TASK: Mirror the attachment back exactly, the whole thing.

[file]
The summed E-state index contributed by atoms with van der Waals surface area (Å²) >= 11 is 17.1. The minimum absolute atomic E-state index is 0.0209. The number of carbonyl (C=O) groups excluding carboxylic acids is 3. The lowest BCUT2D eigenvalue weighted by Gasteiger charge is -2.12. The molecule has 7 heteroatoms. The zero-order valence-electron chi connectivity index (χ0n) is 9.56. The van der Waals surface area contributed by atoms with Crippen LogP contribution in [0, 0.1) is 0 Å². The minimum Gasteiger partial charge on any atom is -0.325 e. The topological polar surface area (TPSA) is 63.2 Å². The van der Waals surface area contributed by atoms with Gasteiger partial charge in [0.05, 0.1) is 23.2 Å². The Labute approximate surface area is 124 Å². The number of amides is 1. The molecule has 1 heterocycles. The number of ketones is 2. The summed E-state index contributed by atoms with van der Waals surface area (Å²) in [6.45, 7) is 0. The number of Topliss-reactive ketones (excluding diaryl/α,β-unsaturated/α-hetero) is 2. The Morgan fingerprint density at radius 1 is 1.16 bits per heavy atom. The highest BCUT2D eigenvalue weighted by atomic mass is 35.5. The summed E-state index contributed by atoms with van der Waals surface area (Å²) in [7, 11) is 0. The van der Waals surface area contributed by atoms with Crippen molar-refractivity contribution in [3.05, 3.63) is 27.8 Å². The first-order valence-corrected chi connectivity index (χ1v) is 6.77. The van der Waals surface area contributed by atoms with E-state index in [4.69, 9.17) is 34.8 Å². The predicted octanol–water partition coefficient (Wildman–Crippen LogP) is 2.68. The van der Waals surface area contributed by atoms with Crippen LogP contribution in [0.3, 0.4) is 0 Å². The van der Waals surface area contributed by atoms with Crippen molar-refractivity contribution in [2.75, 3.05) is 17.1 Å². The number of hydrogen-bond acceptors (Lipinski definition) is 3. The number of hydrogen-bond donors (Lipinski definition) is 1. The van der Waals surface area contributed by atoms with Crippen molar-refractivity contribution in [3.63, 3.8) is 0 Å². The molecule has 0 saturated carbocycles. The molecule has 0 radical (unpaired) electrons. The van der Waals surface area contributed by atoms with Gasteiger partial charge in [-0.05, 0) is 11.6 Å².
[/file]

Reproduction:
The summed E-state index contributed by atoms with van der Waals surface area (Å²) >= 11 is 17.1. The minimum absolute atomic E-state index is 0.0209. The number of carbonyl (C=O) groups excluding carboxylic acids is 3. The lowest BCUT2D eigenvalue weighted by Gasteiger charge is -2.12. The molecule has 7 heteroatoms. The zero-order valence-electron chi connectivity index (χ0n) is 9.56. The van der Waals surface area contributed by atoms with Crippen LogP contribution in [0, 0.1) is 0 Å². The minimum Gasteiger partial charge on any atom is -0.325 e. The topological polar surface area (TPSA) is 63.2 Å². The van der Waals surface area contributed by atoms with Gasteiger partial charge in [0.05, 0.1) is 23.2 Å². The Labute approximate surface area is 124 Å². The number of amides is 1. The molecule has 1 heterocycles. The number of ketones is 2. The summed E-state index contributed by atoms with van der Waals surface area (Å²) in [6.45, 7) is 0. The number of Topliss-reactive ketones (excluding diaryl/α,β-unsaturated/α-hetero) is 2. The Morgan fingerprint density at radius 1 is 1.16 bits per heavy atom. The highest BCUT2D eigenvalue weighted by atomic mass is 35.5. The summed E-state index contributed by atoms with van der Waals surface area (Å²) in [7, 11) is 0. The van der Waals surface area contributed by atoms with Crippen molar-refractivity contribution in [3.05, 3.63) is 27.8 Å². The first-order valence-corrected chi connectivity index (χ1v) is 6.77. The van der Waals surface area contributed by atoms with E-state index in [4.69, 9.17) is 34.8 Å². The predicted octanol–water partition coefficient (Wildman–Crippen LogP) is 2.68. The van der Waals surface area contributed by atoms with Crippen LogP contribution in [0.3, 0.4) is 0 Å². The van der Waals surface area contributed by atoms with Crippen molar-refractivity contribution in [2.75, 3.05) is 17.1 Å². The number of hydrogen-bond acceptors (Lipinski definition) is 3. The number of hydrogen-bond donors (Lipinski definition) is 1. The van der Waals surface area contributed by atoms with Crippen molar-refractivity contribution in [3.63, 3.8) is 0 Å². The molecule has 0 saturated carbocycles. The molecule has 0 radical (unpaired) electrons. The van der Waals surface area contributed by atoms with Gasteiger partial charge in [-0.05, 0) is 11.6 Å².